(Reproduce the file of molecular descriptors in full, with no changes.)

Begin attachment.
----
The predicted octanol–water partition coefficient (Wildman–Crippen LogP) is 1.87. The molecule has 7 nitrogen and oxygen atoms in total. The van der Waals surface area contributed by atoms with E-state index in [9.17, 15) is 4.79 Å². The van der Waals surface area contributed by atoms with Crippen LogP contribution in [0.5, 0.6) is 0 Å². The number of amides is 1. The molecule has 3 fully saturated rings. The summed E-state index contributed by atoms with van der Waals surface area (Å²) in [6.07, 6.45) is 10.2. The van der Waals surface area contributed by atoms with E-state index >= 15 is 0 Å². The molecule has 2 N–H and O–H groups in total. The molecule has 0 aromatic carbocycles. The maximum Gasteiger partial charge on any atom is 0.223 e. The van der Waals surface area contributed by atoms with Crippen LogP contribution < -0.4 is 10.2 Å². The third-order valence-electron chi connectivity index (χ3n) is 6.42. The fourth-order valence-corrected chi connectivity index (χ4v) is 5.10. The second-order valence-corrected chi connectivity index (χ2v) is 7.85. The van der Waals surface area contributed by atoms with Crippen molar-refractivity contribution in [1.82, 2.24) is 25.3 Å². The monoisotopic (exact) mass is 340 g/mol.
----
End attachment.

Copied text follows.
The predicted octanol–water partition coefficient (Wildman–Crippen LogP) is 1.87. The molecule has 7 nitrogen and oxygen atoms in total. The van der Waals surface area contributed by atoms with E-state index in [9.17, 15) is 4.79 Å². The van der Waals surface area contributed by atoms with Crippen LogP contribution in [0.5, 0.6) is 0 Å². The number of amides is 1. The molecule has 3 fully saturated rings. The summed E-state index contributed by atoms with van der Waals surface area (Å²) in [6.07, 6.45) is 10.2. The van der Waals surface area contributed by atoms with E-state index >= 15 is 0 Å². The molecule has 2 N–H and O–H groups in total. The molecule has 0 aromatic carbocycles. The maximum Gasteiger partial charge on any atom is 0.223 e. The van der Waals surface area contributed by atoms with Crippen LogP contribution < -0.4 is 10.2 Å². The third-order valence-electron chi connectivity index (χ3n) is 6.42. The fourth-order valence-corrected chi connectivity index (χ4v) is 5.10. The second-order valence-corrected chi connectivity index (χ2v) is 7.85. The van der Waals surface area contributed by atoms with Crippen molar-refractivity contribution in [1.82, 2.24) is 25.3 Å². The monoisotopic (exact) mass is 340 g/mol.